Rabbit Catcher’s daughter by Hettie Milne neé Coutts

Hettie’s memories of life at Burghead School during WW2 >>>>>

Burghead 48 King Street Hettie Milne

48 King Street Burghead

Hettie was born in Burghead, Moray at 48 King Street in 1932 and she is therefore proud to be known as a “brocher”. Her mother came from Glenlivet and her Father, James “Jimmy” from Aberdeenshire. His family lived on a small holding in Aberdeenshire. He was the eldest son born in 1907 and he had to leave school at the age of 14 to work on the family farm. There were no tractors and part of Jimmy’s job was to drove cattle. Around 1920 they decided to move to Cullerne Farm, a new bigger farm located between Kinloss and Findhorn. So it was that one day his mother, younger brothers, sisters, 2 cows, a few sheep, chickens, Granny Jeannie Coutts on the cart and all their worldly goods set off. They were led by Jimmy as they started on their journey via Rhynie over the Cabrach, down Rothes Glen and onto Findhorn.

Burghead 69a Dunbar Street Hettie Milne

69 Dunbar Street

By the time that Hettie was born in 1932 her father had left Cullerne farm (at the age of 21) and moved to the nearby fishing settlement of Burghead.  One of her earliest memories is of a small shop in Findhorn. They lived at the top of town at 69a Dunbar Street. Prior to this they lived in 48 King Street. Her first job was “tattie” picking. During September/October the schools closed for what was known as the Tattie holidays (they still do). This break coincided with the readiness of the potato harvest. Hettie along with other local children, (usually aged 12 and over)  waited by the school at Burghead for a tractor and bogie to come and pick them up to start work at 7.30 a.m. each day. They started work at 8 a.m.  with short breaks until 5 at night. The tatties were collected in galvanized buckets and then poured into a wire basket. A young lad held the reins of the horse as older men tipped the basket contents into the cart. Each of the children had brought their own “piece” (snack) or lunch with them. This could be two slices of bread with corned beef or dry sandwiches with margarine and jam.   Occasionally they hunted the hedgerows for brambles sometimes taking them home at the end of the day. Some farms had apple orchards they could pick apples from.  They took or were given cold drinks. Flasks were too expensive and too easily broken.The money made from tattie picking was used to buy them a new winter coat and shoes. Any left over could be used for a bar of chocolate.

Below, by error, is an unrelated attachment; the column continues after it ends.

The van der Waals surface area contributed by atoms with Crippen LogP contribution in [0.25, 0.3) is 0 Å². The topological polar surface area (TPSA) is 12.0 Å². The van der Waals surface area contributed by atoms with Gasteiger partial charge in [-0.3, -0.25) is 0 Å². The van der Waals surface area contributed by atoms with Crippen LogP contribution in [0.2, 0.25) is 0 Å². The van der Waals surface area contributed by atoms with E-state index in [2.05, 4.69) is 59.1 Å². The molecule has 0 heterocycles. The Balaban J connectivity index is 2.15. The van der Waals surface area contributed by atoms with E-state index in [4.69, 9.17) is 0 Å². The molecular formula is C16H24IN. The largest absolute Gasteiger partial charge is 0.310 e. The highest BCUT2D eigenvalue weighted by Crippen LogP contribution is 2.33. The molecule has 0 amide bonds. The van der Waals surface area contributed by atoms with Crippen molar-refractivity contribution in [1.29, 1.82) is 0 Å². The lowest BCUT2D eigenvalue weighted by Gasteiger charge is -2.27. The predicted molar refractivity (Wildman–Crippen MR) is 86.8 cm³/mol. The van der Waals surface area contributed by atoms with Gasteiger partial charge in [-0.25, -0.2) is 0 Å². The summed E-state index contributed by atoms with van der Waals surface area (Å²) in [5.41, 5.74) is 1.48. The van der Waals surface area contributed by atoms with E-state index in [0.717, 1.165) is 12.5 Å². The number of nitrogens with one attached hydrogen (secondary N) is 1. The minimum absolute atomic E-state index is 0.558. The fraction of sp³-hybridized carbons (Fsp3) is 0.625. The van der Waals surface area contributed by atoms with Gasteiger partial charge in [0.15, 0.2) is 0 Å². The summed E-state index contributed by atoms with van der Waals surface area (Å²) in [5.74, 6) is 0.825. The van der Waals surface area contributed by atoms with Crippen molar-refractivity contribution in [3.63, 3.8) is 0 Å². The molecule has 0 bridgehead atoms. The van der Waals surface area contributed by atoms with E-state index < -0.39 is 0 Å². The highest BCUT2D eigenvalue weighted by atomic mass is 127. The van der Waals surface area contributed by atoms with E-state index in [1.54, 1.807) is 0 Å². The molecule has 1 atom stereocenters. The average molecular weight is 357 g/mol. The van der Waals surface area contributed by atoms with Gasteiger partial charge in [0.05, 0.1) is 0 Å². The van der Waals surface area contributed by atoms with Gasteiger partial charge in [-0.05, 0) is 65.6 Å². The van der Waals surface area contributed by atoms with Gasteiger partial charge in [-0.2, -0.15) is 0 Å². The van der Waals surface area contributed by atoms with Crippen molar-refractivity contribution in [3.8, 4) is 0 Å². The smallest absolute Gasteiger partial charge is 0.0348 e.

When Hettie left school she went to work for the Forestry Commission at Newton Nurseries from 1946-1951 from the age of 14 to 19 years. Her job involved replanting forests in Culbin Sands, Clashindarroch and Roseisle. She was also involved in reseeding young trees. At Heldon Hill Hettie cleared the lower branches from the trees so they could be used for telegraph poles.

Wester Alves farm  © Copyright Steven Brown and licensed for reuse under this Creative Commons Licence. http://creativecommons.org/licenses/by-sa/2.0/

Wester Alves farm © Copyright Steven Brown and licensed for reuse under this Creative Commons Licence.

In 1951 she went to work for Miss Grant, a lady farmer at Wester Alves farm. Cattlemen brought the milk into the dairy and left it to stand. The butter and cream comes to the top. It is then put into a milk churn and the handles are turned until a flopping sound is created when the butter has formed. The butter is weighed out into the right size. Miss Grant took the butter into town (Elgin) to give to her friends. Eventually Miss Grant was taken ill. Her brother-in-law Sir Alexander Murray offered her job in London. as did his daughter, Mrs Robinson in Edinburgh. Hettie decided to say “No” to both and to go back to her Forestry Commission work.

Rabbits_on_ a_fence_source: Hettie Milne

Typical rabbit catch for Jimmy Coutts, Rabbit Catcher, Burghead. Photo Source: Hettie Milne neé Coutts

Rabbit catching
Hettie’s father, Jimmy Milne was a Rabbit catcher. This was a reserved occupation during WW2 as due to shortages of meat and therefore rationing rabbit had become one of the main replacements for the UK population. The shortages were due to the torpedoing of merchant shipping by U-boats. This led to a national shortage of a variety of foodstuffs including corn, wheat, sugar and meat. Jimmy MilneWild rabbits were prolific during this period and farmers were more than happy for Hettie’s Father to catch rabbits on their land. He paid the farmers for using their land. Country folk have always eaten rabbit, hare, pheasant and duck. Each evening he set his traps along the runs, which splayed out naturally from the rabbits’ warrens. The rabbits left a groove where their runs were. Sometimes Hettie would help her Father set the traps using a paraffin lamp to light their way. Apart from using snares he also held a 2.2 gun licence. Jimmy also kept ferrets to flush out the rabbits when the ground was too hard to set snares. He could tell when the rabbits were in their warrens as there was fresh sand outside their holes. Hettie would help her father set the traps by twising the wire and going out to collect the rabbits. He came home with a rattling car and a basket of traps to repair. Her Mother, Christina also helped by winding up a snare wire with a “thraw” hook. James put his rabbits into crates and then sent his rabbits via train down to butchers’ shops in England.